Today I met this man.
I was near the cemetery on the hills that surround Stapanakert and I saw him walking. Bending forward like an elder that worked hard in his life.
He carried two bags full of vegetables (greens) and a kitchen knife with some earth. I walked beside him and he looked at me.
– Barev Barev
He said something in Armenian, I can’t speak Armenian at all.
I tried with English, he tried with Russian. No way. We can’t speak each other but we smiled and kept walking together. He had a sad and peaceful face.
I took some photos, he stopped, looked at me and, using the hands, invited me to eat in his place. I was very hungry but said not, don’t know why. Immediately regretted.
We walked silently for a while. He stopped again, looked at me and pointed the cemetery with his knife. He lost 2 sons during the war and they are buried there. He put a beg on the ground and hits his chest with the hand.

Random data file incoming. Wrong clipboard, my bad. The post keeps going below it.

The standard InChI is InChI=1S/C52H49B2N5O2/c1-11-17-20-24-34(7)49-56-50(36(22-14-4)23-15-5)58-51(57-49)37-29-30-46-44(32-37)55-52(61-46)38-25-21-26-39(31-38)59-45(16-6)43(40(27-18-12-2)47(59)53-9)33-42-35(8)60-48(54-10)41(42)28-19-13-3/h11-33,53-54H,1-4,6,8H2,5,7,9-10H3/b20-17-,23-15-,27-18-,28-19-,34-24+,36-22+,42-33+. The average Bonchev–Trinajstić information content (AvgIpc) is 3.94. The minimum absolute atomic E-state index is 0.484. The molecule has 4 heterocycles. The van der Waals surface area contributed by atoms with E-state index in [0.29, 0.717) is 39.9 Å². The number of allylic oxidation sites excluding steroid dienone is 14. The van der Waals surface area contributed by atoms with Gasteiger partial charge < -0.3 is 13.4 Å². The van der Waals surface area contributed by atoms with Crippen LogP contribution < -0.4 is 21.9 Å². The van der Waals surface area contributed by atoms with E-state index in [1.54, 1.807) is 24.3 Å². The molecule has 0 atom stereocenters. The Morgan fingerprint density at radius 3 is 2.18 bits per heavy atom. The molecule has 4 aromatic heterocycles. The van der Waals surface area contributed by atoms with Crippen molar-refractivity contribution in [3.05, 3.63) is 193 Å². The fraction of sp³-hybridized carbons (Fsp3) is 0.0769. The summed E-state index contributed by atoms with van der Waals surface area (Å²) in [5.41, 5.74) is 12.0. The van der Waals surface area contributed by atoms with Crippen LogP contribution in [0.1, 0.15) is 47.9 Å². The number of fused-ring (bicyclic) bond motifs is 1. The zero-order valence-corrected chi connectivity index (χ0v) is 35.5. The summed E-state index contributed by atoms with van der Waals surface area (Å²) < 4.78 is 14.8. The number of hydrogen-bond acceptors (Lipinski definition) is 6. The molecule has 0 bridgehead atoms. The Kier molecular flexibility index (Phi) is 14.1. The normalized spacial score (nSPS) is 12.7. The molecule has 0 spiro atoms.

After some time in silence, he invites me again to have lunch with him.
– Aiò (yes)
His house is new but empty. In the bright living room just a table, three chairs and three photographs: the portraits of the two sons and the wife. She died as well. I don’t know when and why.
He showed me the bath where to wash my hands.
He cooked and after we ate together, silently. A long and deep silence. Sometime we look each other in the eyes and smiled, no words. His hands shake. He put all the food on my side so I can take it easily.
I has a tattoo on his arm “1933″. I guess is his date of birth.
After eating he made the tea and we drink it, again, in silence. He took some chocolate for me. I took his hand with both my hands and say thank you. He smiles.
I stand up, hug him, take my camera and come back in the street.
I don’t know his name.
Republished from Stepanakert-based Marut Vanyan’s blog.